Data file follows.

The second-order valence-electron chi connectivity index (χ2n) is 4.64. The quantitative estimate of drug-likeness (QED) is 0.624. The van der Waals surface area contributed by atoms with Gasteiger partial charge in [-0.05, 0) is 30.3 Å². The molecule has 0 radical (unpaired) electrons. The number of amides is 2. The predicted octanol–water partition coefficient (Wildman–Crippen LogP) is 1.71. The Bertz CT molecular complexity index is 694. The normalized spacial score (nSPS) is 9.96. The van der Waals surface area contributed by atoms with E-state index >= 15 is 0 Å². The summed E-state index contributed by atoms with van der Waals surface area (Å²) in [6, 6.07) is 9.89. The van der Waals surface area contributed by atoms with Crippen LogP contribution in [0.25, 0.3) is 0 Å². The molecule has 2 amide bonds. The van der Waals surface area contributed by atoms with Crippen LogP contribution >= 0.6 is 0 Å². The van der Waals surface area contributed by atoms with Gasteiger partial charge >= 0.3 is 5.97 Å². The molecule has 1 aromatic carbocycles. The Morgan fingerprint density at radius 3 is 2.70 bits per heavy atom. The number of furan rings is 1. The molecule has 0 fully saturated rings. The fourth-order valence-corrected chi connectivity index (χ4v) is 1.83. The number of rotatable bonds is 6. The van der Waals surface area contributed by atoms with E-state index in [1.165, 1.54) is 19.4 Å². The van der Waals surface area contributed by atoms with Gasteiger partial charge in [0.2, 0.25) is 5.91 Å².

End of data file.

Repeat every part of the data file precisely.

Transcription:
The second-order valence-electron chi connectivity index (χ2n) is 4.64. The quantitative estimate of drug-likeness (QED) is 0.624. The van der Waals surface area contributed by atoms with Gasteiger partial charge in [-0.05, 0) is 30.3 Å². The molecule has 0 radical (unpaired) electrons. The number of amides is 2. The predicted octanol–water partition coefficient (Wildman–Crippen LogP) is 1.71. The Bertz CT molecular complexity index is 694. The normalized spacial score (nSPS) is 9.96. The van der Waals surface area contributed by atoms with E-state index >= 15 is 0 Å². The summed E-state index contributed by atoms with van der Waals surface area (Å²) in [6, 6.07) is 9.89. The van der Waals surface area contributed by atoms with Crippen LogP contribution in [0.25, 0.3) is 0 Å². The molecule has 2 amide bonds. The van der Waals surface area contributed by atoms with Crippen LogP contribution >= 0.6 is 0 Å². The van der Waals surface area contributed by atoms with Gasteiger partial charge >= 0.3 is 5.97 Å². The molecule has 1 aromatic carbocycles. The Morgan fingerprint density at radius 3 is 2.70 bits per heavy atom. The number of furan rings is 1. The molecule has 0 fully saturated rings. The fourth-order valence-corrected chi connectivity index (χ4v) is 1.83. The number of rotatable bonds is 6. The van der Waals surface area contributed by atoms with E-state index in [1.165, 1.54) is 19.4 Å². The van der Waals surface area contributed by atoms with Gasteiger partial charge in [0.2, 0.25) is 5.91 Å².